Great Lent – Its Meaning For Orthodox Christians (Page 3 of 4)

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By: Fr. Alexander Schmemann
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The Great Lent consists of six weeks or forty days. It begins on Monday after Cheese Fare Sunday and ends on Friday evening before Palm Sunday. The Saturday of Lazarus’ Resurrection, Palm Sunday and the Holy Week form a special liturgical cycle with which we shall deal in a special pamphlet.

The meaning and the spirit of the Great Lent find their first and most important expression in worship. Not only individuals but the whole Church acquires a penitential spirit, and the beautiful Lenten services more than anything else help us to deepen our spiritual vision, to reconsider our life in the light of the Orthodox teaching about man. We shall briefly analyze the most important of the liturgical particularities of Lent.

1. The Great Canon of St. Andrew of Crete

The Lent begins with the Great Penitential Canon of St. Andrew of Crete. Written in the seventh century by one of the greatest hymn-writers of the Orthodox Church, this canon is the purest expression of repentance. The author contemplates the great history of salvation, recorded in the Old and the New Testaments and applies its various images to the state of his sinful soul. It is a long, pathetic lamentation of a Christian who discovers again and again how much God has loved him, how much He has done for him and how little response came from the man:

“How shall I begin to deplore the deeds of my miserable life?
What beginning shall I make, O Christ, to this lament?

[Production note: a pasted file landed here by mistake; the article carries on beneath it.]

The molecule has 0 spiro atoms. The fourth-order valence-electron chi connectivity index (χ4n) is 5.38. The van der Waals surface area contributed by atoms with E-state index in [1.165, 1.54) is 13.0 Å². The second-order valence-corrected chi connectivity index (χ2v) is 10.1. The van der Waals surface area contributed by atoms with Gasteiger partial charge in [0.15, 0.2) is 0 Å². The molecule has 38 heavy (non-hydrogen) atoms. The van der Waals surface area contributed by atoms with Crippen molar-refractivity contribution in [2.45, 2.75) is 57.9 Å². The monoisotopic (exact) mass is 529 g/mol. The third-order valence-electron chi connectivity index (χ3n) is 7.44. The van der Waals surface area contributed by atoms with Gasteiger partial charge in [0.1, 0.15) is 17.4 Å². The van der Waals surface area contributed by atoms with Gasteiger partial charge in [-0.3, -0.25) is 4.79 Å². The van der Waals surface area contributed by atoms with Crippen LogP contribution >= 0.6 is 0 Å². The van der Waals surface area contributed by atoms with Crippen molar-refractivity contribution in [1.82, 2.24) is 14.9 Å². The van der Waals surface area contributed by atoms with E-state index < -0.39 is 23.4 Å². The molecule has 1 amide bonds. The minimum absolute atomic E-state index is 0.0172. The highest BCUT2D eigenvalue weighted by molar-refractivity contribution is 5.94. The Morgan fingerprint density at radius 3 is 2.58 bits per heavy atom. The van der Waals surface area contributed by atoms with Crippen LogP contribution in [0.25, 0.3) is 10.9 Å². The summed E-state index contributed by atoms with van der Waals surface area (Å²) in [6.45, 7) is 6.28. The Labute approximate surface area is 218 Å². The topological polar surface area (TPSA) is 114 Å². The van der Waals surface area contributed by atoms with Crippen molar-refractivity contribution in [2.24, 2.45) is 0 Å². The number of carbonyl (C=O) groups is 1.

But since Thou art compassionate, grant me remission of my trespasses.”

“Like as the potter gives life to his clay, Thou hast bestowed upon me Flesh and bones, breath and life;
Today, O my Creator, my Redeemer and My Judge, Receive me a penitent…”

“I have lost my first made beauty and dignity,
And now I lie naked and covered with shame…”

And to each one of these troparia the congregation answers: “Have mercy on me, O God, have mercy on me.”

The Great Canon is sung and read twice during Lent: in four parts at Great Compline on Monday, Tuesday, Wednesday and Thursday of the first week; and again completely at Matins on Thursday of the fifth week. It is a real introduction to Lent, it sets its tone and spirit, it gives us-from the very beginning- the true dimension of repentance.

2. The Prayer of St. Ephrem the Syrian

On weekdays of Lent this prayer is read twice at the end of each service: first, with a prostration after each of its petitions, then with one final prostration. Here is the text:

“O Lord and Master of my life, take from me the spirit of sloth, despair, lust of power, and idle talk.” Prostration.

“But give rather the spirit of chastity, humility, patience and love to Thy servant.” Prostration.

“Yea, O Lord and King, grant me to see my own sins and not to judge my brother; for Thou art blessed unto ages of ages. Amen.” Prostration.

Then all bow twelve times saying: “O God cleanse me, a sinner.”

And the whole prayer is read again, with one prostration at the end.

This prayer, constantly repeated throughout the services, is the simplest and purest expression of repentance in all its dimensions: desire for purification, desire for improvement, desire for a real change in relations with other people. The Lenten rules of the Orthodox Church pay great attention to prostrations: through them the body participates in the effort of “breaking down” our pride and self-satisfaction.

3. Biblical Readings